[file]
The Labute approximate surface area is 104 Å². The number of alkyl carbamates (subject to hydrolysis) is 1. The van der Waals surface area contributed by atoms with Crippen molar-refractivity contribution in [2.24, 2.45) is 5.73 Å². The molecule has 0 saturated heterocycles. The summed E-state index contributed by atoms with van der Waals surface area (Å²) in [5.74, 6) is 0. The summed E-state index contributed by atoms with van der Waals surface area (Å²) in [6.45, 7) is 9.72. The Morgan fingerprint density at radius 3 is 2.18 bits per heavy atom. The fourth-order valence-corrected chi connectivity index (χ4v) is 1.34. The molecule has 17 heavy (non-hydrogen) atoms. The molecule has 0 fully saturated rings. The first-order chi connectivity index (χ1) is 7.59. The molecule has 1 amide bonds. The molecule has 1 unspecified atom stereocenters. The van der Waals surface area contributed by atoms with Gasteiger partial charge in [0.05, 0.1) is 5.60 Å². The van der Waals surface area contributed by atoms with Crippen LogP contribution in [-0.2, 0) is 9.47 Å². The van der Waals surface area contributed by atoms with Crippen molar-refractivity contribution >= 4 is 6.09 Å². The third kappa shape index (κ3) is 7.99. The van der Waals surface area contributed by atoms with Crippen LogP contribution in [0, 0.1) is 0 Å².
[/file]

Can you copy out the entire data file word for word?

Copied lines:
The Labute approximate surface area is 104 Å². The number of alkyl carbamates (subject to hydrolysis) is 1. The van der Waals surface area contributed by atoms with Crippen molar-refractivity contribution in [2.24, 2.45) is 5.73 Å². The molecule has 0 saturated heterocycles. The summed E-state index contributed by atoms with van der Waals surface area (Å²) in [5.74, 6) is 0. The summed E-state index contributed by atoms with van der Waals surface area (Å²) in [6.45, 7) is 9.72. The Morgan fingerprint density at radius 3 is 2.18 bits per heavy atom. The fourth-order valence-corrected chi connectivity index (χ4v) is 1.34. The molecule has 17 heavy (non-hydrogen) atoms. The molecule has 0 fully saturated rings. The first-order chi connectivity index (χ1) is 7.59. The molecule has 1 amide bonds. The molecule has 1 unspecified atom stereocenters. The van der Waals surface area contributed by atoms with Gasteiger partial charge in [0.05, 0.1) is 5.60 Å². The van der Waals surface area contributed by atoms with Crippen LogP contribution in [-0.2, 0) is 9.47 Å². The van der Waals surface area contributed by atoms with Crippen molar-refractivity contribution >= 4 is 6.09 Å². The third kappa shape index (κ3) is 7.99. The van der Waals surface area contributed by atoms with Crippen LogP contribution in [0, 0.1) is 0 Å².